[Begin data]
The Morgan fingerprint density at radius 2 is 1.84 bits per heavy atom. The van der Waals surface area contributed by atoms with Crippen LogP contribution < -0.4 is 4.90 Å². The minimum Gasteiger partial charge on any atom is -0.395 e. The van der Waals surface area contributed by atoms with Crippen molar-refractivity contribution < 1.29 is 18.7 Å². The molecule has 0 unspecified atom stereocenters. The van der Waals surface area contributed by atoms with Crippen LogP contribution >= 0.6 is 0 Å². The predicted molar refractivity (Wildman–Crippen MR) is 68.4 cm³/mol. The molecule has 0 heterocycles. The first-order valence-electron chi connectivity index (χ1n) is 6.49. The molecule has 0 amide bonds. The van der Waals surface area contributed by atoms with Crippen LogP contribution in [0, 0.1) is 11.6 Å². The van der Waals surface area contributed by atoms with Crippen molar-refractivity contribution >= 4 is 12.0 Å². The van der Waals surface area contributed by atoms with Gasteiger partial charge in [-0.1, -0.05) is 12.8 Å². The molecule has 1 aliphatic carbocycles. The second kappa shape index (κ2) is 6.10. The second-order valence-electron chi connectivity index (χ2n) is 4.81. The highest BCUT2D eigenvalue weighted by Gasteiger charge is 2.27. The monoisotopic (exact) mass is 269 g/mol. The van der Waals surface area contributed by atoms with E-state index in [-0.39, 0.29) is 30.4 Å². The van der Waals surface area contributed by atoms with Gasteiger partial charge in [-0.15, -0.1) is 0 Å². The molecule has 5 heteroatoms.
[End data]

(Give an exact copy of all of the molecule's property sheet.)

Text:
The Morgan fingerprint density at radius 2 is 1.84 bits per heavy atom. The van der Waals surface area contributed by atoms with Crippen LogP contribution < -0.4 is 4.90 Å². The minimum Gasteiger partial charge on any atom is -0.395 e. The van der Waals surface area contributed by atoms with Crippen molar-refractivity contribution < 1.29 is 18.7 Å². The molecule has 0 unspecified atom stereocenters. The van der Waals surface area contributed by atoms with Crippen LogP contribution >= 0.6 is 0 Å². The predicted molar refractivity (Wildman–Crippen MR) is 68.4 cm³/mol. The molecule has 0 heterocycles. The first-order valence-electron chi connectivity index (χ1n) is 6.49. The molecule has 0 amide bonds. The van der Waals surface area contributed by atoms with Crippen LogP contribution in [0, 0.1) is 11.6 Å². The van der Waals surface area contributed by atoms with Crippen molar-refractivity contribution >= 4 is 12.0 Å². The van der Waals surface area contributed by atoms with Gasteiger partial charge in [-0.1, -0.05) is 12.8 Å². The molecule has 1 aliphatic carbocycles. The second kappa shape index (κ2) is 6.10. The second-order valence-electron chi connectivity index (χ2n) is 4.81. The highest BCUT2D eigenvalue weighted by Gasteiger charge is 2.27. The monoisotopic (exact) mass is 269 g/mol. The van der Waals surface area contributed by atoms with E-state index in [-0.39, 0.29) is 30.4 Å². The van der Waals surface area contributed by atoms with Gasteiger partial charge in [-0.15, -0.1) is 0 Å². The molecule has 5 heteroatoms.